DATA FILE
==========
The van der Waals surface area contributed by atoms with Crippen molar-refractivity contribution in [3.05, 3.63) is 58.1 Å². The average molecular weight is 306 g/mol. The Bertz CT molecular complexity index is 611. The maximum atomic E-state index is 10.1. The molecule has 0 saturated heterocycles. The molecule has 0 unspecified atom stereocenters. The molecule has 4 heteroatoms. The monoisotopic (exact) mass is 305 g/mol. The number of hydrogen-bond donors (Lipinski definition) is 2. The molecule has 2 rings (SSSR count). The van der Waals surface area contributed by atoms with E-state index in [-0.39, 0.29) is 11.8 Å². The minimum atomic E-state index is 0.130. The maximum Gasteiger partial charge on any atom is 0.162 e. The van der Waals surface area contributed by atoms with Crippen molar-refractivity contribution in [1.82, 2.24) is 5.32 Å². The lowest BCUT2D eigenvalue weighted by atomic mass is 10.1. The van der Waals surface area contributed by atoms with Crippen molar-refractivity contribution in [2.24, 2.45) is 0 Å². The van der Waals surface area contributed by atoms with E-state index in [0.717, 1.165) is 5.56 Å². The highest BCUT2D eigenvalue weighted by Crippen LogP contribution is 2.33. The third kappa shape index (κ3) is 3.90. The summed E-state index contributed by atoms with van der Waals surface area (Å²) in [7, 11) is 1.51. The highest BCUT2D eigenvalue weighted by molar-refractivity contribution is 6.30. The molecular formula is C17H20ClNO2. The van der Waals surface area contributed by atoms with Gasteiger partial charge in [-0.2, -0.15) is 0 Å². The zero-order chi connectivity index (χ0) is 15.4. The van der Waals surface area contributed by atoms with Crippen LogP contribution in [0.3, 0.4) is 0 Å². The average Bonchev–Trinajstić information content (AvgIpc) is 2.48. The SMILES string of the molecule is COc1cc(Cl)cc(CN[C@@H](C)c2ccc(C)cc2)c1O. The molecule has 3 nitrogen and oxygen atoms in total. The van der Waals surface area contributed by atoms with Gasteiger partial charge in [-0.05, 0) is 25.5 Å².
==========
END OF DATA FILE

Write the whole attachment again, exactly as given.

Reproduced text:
The van der Waals surface area contributed by atoms with Crippen molar-refractivity contribution in [3.05, 3.63) is 58.1 Å². The average molecular weight is 306 g/mol. The Bertz CT molecular complexity index is 611. The maximum atomic E-state index is 10.1. The molecule has 0 saturated heterocycles. The molecule has 0 unspecified atom stereocenters. The molecule has 4 heteroatoms. The monoisotopic (exact) mass is 305 g/mol. The number of hydrogen-bond donors (Lipinski definition) is 2. The molecule has 2 rings (SSSR count). The van der Waals surface area contributed by atoms with E-state index in [-0.39, 0.29) is 11.8 Å². The minimum atomic E-state index is 0.130. The maximum Gasteiger partial charge on any atom is 0.162 e. The van der Waals surface area contributed by atoms with Crippen molar-refractivity contribution in [1.82, 2.24) is 5.32 Å². The lowest BCUT2D eigenvalue weighted by atomic mass is 10.1. The van der Waals surface area contributed by atoms with Crippen molar-refractivity contribution in [2.24, 2.45) is 0 Å². The van der Waals surface area contributed by atoms with E-state index in [0.717, 1.165) is 5.56 Å². The highest BCUT2D eigenvalue weighted by Crippen LogP contribution is 2.33. The third kappa shape index (κ3) is 3.90. The summed E-state index contributed by atoms with van der Waals surface area (Å²) in [7, 11) is 1.51. The highest BCUT2D eigenvalue weighted by molar-refractivity contribution is 6.30. The molecular formula is C17H20ClNO2. The van der Waals surface area contributed by atoms with Gasteiger partial charge in [-0.2, -0.15) is 0 Å². The zero-order chi connectivity index (χ0) is 15.4. The van der Waals surface area contributed by atoms with Crippen LogP contribution in [0.3, 0.4) is 0 Å². The average Bonchev–Trinajstić information content (AvgIpc) is 2.48. The SMILES string of the molecule is COc1cc(Cl)cc(CN[C@@H](C)c2ccc(C)cc2)c1O. The molecule has 3 nitrogen and oxygen atoms in total. The van der Waals surface area contributed by atoms with Gasteiger partial charge in [-0.05, 0) is 25.5 Å².